Last night as a gusty tropical disturbance pounded southeastern Florida, my power went out again for the fourth time since being restored five days after Irma sideswiped Broward County with sustained Tropical Storm force winds and Category 1 Hurricane-force gusts. Down the road about 10 miles in Fort Lauderdale, a colleague of mine returned home to a house without power scuttling our efforts to record a critically-timed soccer podcast in advance of this weekend’s NWSL playoffs which features the Orlando Pride and the US Men’s National Team qualifying match against Panama in Orlando.
What I personally have found since the end of Irma is that it is unwise to rely on power being a permanent feature and that my professional life remains disrupted – as perhaps it should since “normalcy” remains an enemy of the average Floridian. Three times while I have been working on projects with someone else my power has gone out since it’s post-Irma restoration.
We’ve editorialized repeatedly about infrastructure issues in this state that were tested and exposed by Irma’s wrath. Now we’re finding the utilities companies like Florida Power & light (FPL) who were under the gun to restore power quickly to residents thanks to media pressure and the shut down of most of the state for business, probably did things too quickly – but can we blame them? With the news reporting “restoration rates” as an implied absolute sign of recovery, FPL, Duke Energy, TECO and the other power companies in the state realized doing things quickly and perhaps half-asked was smarter public relations than admitting it would take weeks to restore power in some areas. Perhaps this isn’t the fault of FPL and other other utilities – they are just taking what the politicians bureaucrats and media give them.
More than three weeks after the storm as Southern Florida is being battered by a Tropical Disturbance and the Panhandle might have to worry about Nate, the clean-up hasn’t been completed. In Broward County, if you drive from the western part of the county to Fort Lauderdale Beach, you’ll see piles of trash, storm damage off the side of most roads, isolated and waiting for pick up by contractors. Had the area been hit with a quick succession of storms as we were in 2004 thanks to Frances and Jeanne, an absolute disaster would have occurred. While officials, particularly in Broward County have been full of excuses for this actuality including blaming neighboring counties for poaching contractors, their poor planning and lack of preparation is the actual culprit.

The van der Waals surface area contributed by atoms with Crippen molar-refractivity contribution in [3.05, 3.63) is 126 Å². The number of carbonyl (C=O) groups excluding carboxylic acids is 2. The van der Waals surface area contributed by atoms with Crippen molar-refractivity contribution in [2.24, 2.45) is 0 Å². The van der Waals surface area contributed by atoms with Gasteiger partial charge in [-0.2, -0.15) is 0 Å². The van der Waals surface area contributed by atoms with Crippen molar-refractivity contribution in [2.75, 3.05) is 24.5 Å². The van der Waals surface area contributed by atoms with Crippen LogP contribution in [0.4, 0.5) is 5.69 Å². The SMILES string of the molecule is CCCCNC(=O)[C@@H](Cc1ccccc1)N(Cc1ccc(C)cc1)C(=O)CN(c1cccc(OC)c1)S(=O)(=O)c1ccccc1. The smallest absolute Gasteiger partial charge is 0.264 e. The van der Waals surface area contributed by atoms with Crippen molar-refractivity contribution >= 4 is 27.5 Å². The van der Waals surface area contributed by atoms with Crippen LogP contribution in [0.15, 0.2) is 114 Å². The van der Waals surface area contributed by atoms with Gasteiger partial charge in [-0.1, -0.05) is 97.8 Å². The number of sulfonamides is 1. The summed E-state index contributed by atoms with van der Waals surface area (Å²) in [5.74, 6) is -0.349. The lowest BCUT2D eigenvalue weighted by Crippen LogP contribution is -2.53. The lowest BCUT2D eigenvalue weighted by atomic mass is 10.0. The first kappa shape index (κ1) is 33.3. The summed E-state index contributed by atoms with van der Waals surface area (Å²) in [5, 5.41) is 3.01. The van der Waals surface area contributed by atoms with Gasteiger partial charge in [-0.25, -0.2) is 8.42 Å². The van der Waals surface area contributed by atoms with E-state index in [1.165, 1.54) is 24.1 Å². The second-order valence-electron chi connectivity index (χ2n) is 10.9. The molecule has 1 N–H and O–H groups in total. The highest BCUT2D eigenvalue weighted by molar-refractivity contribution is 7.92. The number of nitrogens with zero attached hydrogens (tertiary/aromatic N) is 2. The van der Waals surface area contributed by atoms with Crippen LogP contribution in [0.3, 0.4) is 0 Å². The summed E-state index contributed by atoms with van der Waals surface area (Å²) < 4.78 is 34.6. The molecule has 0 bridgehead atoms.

While those who have criticized my post-Irma editorials have claimed it is disingenuous to compare Florida’s experience with Irma to that of a Developing County, I disagree completely. I was in Chennai, India during the Boxing Day 2004 Tsunami which ravaged the region. Power only went out briefly and within three days most of the damage was collected. In 2005’s Hurricane Wilma, Mexico’s Yucatan Peninsula was battered by sustained Category 5 force Hurricane winds for 18-24 hours. The storm then impacted Florida as a Category 3 for the southwest coast and a category 2 for the southeast coast. It was noted at the time by observers that Mexico was able to restore power and clean up areas more quickly than southern Florida where certain functions remained disrupted for weeks.
Irma has now killed unofficially 76 people in the state, the highest death toll of any Florida storm since the 1935 Labor Day disaster – the strongest storm in the recorded history of the United States. Authorities who have wanted to move back to the comfortable life of political posturing and easy ideological issues have shortchanged Floridians and have once again not held the hardly-regulated utility company’s feet to the fire on the reliability of their restoration equipment. Other politicians have moved back to easy partisan issues and talking points rather than using this storm and its aftermath to discuss ideas that should be commonplace – like solar (my solar lamps have saved me each time the power has gone out since Irma), climate change defenses, overdevelopment and better evacuation routes.
Florida isn’t close to actually recovering from Irma and perhaps that’s a good thing – we must take the opportunity to have the discussions on serious issues that impact the state’s sustainability. Otherwise, we will all pay for it again the next time around.